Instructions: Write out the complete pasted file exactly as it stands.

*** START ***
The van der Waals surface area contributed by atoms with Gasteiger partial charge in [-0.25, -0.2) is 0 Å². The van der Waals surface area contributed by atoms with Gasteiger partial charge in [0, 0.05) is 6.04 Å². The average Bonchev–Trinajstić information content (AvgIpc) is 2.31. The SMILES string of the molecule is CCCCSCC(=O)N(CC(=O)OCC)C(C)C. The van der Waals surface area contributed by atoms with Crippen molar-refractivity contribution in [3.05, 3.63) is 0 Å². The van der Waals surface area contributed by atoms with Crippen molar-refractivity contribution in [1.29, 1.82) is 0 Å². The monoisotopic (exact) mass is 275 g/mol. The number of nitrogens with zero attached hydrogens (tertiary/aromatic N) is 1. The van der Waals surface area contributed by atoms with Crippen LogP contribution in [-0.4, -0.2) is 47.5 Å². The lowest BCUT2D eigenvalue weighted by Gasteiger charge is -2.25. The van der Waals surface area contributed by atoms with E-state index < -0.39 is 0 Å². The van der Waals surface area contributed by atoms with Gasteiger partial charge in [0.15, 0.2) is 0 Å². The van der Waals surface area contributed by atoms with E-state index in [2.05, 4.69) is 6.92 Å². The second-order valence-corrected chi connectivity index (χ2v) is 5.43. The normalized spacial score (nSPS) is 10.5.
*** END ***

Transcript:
The van der Waals surface area contributed by atoms with Gasteiger partial charge in [-0.25, -0.2) is 0 Å². The van der Waals surface area contributed by atoms with Gasteiger partial charge in [0, 0.05) is 6.04 Å². The average Bonchev–Trinajstić information content (AvgIpc) is 2.31. The SMILES string of the molecule is CCCCSCC(=O)N(CC(=O)OCC)C(C)C. The van der Waals surface area contributed by atoms with Crippen molar-refractivity contribution in [3.05, 3.63) is 0 Å². The van der Waals surface area contributed by atoms with Crippen molar-refractivity contribution in [1.29, 1.82) is 0 Å². The monoisotopic (exact) mass is 275 g/mol. The number of nitrogens with zero attached hydrogens (tertiary/aromatic N) is 1. The van der Waals surface area contributed by atoms with Crippen LogP contribution in [-0.4, -0.2) is 47.5 Å². The lowest BCUT2D eigenvalue weighted by Gasteiger charge is -2.25. The van der Waals surface area contributed by atoms with E-state index < -0.39 is 0 Å². The van der Waals surface area contributed by atoms with Gasteiger partial charge in [0.15, 0.2) is 0 Å². The van der Waals surface area contributed by atoms with E-state index in [2.05, 4.69) is 6.92 Å². The second-order valence-corrected chi connectivity index (χ2v) is 5.43. The normalized spacial score (nSPS) is 10.5.